The last chance saloon for Meiteis

Dr Irengbam Mohendra Singh
Let me begin this New Year of 2018 with ‘Surya Namaskar’ (prayer to the Sun, figuratively speaking) and wishing a Happy New Year to The Sangai Express and its readers. This is also my wassail to every Manipuri. I exist in London but I live in Imphal taking little memory night trains.
It’s my unshaken belief that the Sun will continue to rise beyond our Koubruching and Nongmaiching, which were the early settlements for Meitei ancestors, while the valley was full of water, following the tectonic uplift of the Northeast in the Cenzoic era, covering from 66 million years to the present day (cf. author’s How was Kangleipak raised …? 2012). The Sun will also set beyond yon hills of Tamenglong. That however, will depend on Meiteis making it to the Last Chance Saloon.
Meiteis are presently confused and sickened by the helplessness to stop the threat of disintegration of Manipur. Wordsworth comes to my mind. He exclaimed: “Bliss was it in that dawn to be alive,/ But to be young was very Heaven!”, recalling the outset of the French Revolution in 18th century. But given the terror that followed, this was a recollection in ruefulness. A few years later, Shelly wrote: “Gloom and misanthropy have become the characteristics of the age in which we live.”
Gloom and misanthropy are also characteristics of Meiteis living in this 21st century. We live with hope that the outcome of the ongoing Indo-NSCN talks, will not end with the partition of Manipur. But hope is not a self-filling fountain that we keep topping up with our desires. But our hope could make an independent contribution to motivation or reasoning, though hope without our having to do anything isn’t enough to accomplish goals. Our trajectory should not be a change from hope to disappointment.
I’m a great admirer of Nagas’ courage. They have fought hard and long, forcing the Union government to a ceasefire. They’ll get almost anything except sovereignty. Let them have as long as they do not interfere with Manipur’s interest.
Recounting how modern Indian politics affect Manipur in its happy stratagems for new ways of living, it’s not a bold and rich thesis that Meiteis shouldn’t fade into compromise and “accommodation”. Challenges to the prevailing boundary of Manipur have been gathering momentum for the past decade, making Meiteis walk a tight rope.
Having recently been to Imphal and read about AMUCO, UCM and CCSK camping in Delhi with a beggar’s bowl for a “darshan” (vision) of Rajnath Singh, the Home Minister, to spare our agony of a Caesarean section of Manipur, I’m still drenched in shame, in preference to wallowing in my own melancholy.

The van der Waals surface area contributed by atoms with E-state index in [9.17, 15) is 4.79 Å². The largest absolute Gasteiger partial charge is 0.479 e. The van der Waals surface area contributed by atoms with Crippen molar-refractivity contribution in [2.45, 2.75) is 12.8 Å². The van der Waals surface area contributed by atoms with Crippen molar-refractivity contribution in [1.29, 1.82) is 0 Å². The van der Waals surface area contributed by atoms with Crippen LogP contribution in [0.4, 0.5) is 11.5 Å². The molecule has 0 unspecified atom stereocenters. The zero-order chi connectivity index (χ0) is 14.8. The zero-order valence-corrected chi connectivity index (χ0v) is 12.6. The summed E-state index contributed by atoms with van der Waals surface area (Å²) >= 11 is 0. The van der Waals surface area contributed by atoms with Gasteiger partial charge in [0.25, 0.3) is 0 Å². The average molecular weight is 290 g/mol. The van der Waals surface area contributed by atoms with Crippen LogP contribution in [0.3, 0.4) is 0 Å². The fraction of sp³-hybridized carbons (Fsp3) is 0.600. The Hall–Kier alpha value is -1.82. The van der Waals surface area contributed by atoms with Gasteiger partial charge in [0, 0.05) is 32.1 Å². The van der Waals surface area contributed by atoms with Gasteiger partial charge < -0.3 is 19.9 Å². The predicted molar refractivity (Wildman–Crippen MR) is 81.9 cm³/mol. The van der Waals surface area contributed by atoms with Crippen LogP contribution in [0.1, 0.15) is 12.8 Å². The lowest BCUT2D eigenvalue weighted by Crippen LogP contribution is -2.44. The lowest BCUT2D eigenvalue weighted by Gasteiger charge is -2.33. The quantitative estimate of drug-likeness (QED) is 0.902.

Federal politicians are untrustworthy. Rajnath’s “Arshibad” (blessing) that “nothing will be done without consulting Manipur” is ‘small talk’ that does not cover the topic of conversation. It gives a temporary psychological sanctuary to Meiteis. Remember the RSS catchphrase during the India-Pakistan partition: Muh pe Ram Ram, Bagal me chaku (say cordially Ram Ram and then stab in the flank).
The old Meitei emotional culture of Ima Leibak Manipur (Manipur my mother country) should have a paradigm shift to forge the modern mind to a startling way of seeing and feeling the probable politico-geographical change of Manipur. We must stop looking backwards, such as luxuriating in the past history, when an imminent danger beckons us to meet tiresome challenges. There is lots of evidence that living in the glow of past history reviles our new inventions, while history itself is always disputed as it’s written by the winners. The much-hyped Battle of Khongjom is “trifling” for British historians (cf. Caroline Keen. The Manipur Uprising of 1891).
Whether Meiteis had legendary courage or not, it’s indisputable that they bore the brunt of fighting to defend Manipur, and kept Manipur intact, along with a sprinkling of Kukis, Tangkhuls, Kabuis, and Pangals. It’s also true that when Meiteis were defeated at the battle of Khongjom, every tribe in Manipur lost its independence. But that was a long time ago, dead and cremated.
Yet, the newly literate, and the educated class, keep on writing endlessly, the worn-out stories of the 18th century conversion of Meiteis to “foreign” Hinduism by Garib Newas; the Khongjom Battle; the annexation of Manipur; the guesswork stories of where the Meiteis came from; or the mythological stories, which they call history, of Pakhangba and Sanamahi, Meitei books brim with ideas, many unsubstantiated by scholarship, some not even by sense.
There’s nothing special about Meitei creation to be going on about. Every primitive tribe in the world has a similar story of creation. Being an ancient, I remember how Nagas with such a creation myth and now converted to a ‘foreign’ religion of Christianity, have brought the Union army to its knees, whilst we Meiteis are about to be torn apart and homeless.